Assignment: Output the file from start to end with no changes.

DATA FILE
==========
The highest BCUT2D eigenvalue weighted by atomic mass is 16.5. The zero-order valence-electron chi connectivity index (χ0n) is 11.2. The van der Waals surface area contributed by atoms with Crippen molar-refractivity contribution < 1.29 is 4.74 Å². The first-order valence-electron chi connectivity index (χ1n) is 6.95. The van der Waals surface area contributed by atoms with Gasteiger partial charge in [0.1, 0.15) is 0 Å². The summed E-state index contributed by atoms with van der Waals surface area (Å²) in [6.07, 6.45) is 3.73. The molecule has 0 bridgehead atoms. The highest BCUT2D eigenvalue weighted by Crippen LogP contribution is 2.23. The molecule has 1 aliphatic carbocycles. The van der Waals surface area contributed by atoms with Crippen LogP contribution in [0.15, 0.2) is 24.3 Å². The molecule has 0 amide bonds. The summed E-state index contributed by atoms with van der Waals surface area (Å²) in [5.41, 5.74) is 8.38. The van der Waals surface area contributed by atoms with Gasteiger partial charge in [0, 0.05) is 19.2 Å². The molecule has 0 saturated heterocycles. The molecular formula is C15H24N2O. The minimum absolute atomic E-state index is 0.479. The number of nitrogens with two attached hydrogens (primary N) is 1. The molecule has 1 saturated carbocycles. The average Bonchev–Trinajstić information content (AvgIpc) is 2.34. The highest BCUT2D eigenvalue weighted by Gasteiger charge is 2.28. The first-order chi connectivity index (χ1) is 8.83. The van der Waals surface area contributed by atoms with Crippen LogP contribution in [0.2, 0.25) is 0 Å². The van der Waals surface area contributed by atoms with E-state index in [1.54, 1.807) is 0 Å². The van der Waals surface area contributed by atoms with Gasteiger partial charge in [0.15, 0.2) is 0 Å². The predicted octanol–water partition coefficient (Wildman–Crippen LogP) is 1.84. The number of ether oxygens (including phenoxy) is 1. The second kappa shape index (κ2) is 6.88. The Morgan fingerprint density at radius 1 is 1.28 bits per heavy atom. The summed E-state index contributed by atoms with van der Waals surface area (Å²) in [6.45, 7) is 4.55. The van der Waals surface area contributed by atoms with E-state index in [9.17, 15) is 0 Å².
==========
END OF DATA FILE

The highest BCUT2D eigenvalue weighted by atomic mass is 16.5. The zero-order valence-electron chi connectivity index (χ0n) is 11.2. The van der Waals surface area contributed by atoms with Crippen molar-refractivity contribution < 1.29 is 4.74 Å². The first-order valence-electron chi connectivity index (χ1n) is 6.95. The van der Waals surface area contributed by atoms with Gasteiger partial charge in [0.1, 0.15) is 0 Å². The summed E-state index contributed by atoms with van der Waals surface area (Å²) in [6.07, 6.45) is 3.73. The molecule has 0 bridgehead atoms. The highest BCUT2D eigenvalue weighted by Crippen LogP contribution is 2.23. The molecule has 1 aliphatic carbocycles. The van der Waals surface area contributed by atoms with Crippen LogP contribution in [0.15, 0.2) is 24.3 Å². The molecule has 0 amide bonds. The summed E-state index contributed by atoms with van der Waals surface area (Å²) in [5.41, 5.74) is 8.38. The van der Waals surface area contributed by atoms with Gasteiger partial charge in [0, 0.05) is 19.2 Å². The molecule has 0 saturated heterocycles. The molecular formula is C15H24N2O. The minimum absolute atomic E-state index is 0.479. The number of nitrogens with two attached hydrogens (primary N) is 1. The molecule has 1 saturated carbocycles. The average Bonchev–Trinajstić information content (AvgIpc) is 2.34. The highest BCUT2D eigenvalue weighted by Gasteiger charge is 2.28. The first-order chi connectivity index (χ1) is 8.83. The van der Waals surface area contributed by atoms with Crippen LogP contribution in [0.2, 0.25) is 0 Å². The van der Waals surface area contributed by atoms with E-state index in [1.54, 1.807) is 0 Å². The van der Waals surface area contributed by atoms with Gasteiger partial charge in [0.15, 0.2) is 0 Å². The predicted octanol–water partition coefficient (Wildman–Crippen LogP) is 1.84. The number of ether oxygens (including phenoxy) is 1. The second kappa shape index (κ2) is 6.88. The Morgan fingerprint density at radius 1 is 1.28 bits per heavy atom. The summed E-state index contributed by atoms with van der Waals surface area (Å²) in [6.45, 7) is 4.55. The van der Waals surface area contributed by atoms with E-state index in [9.17, 15) is 0 Å².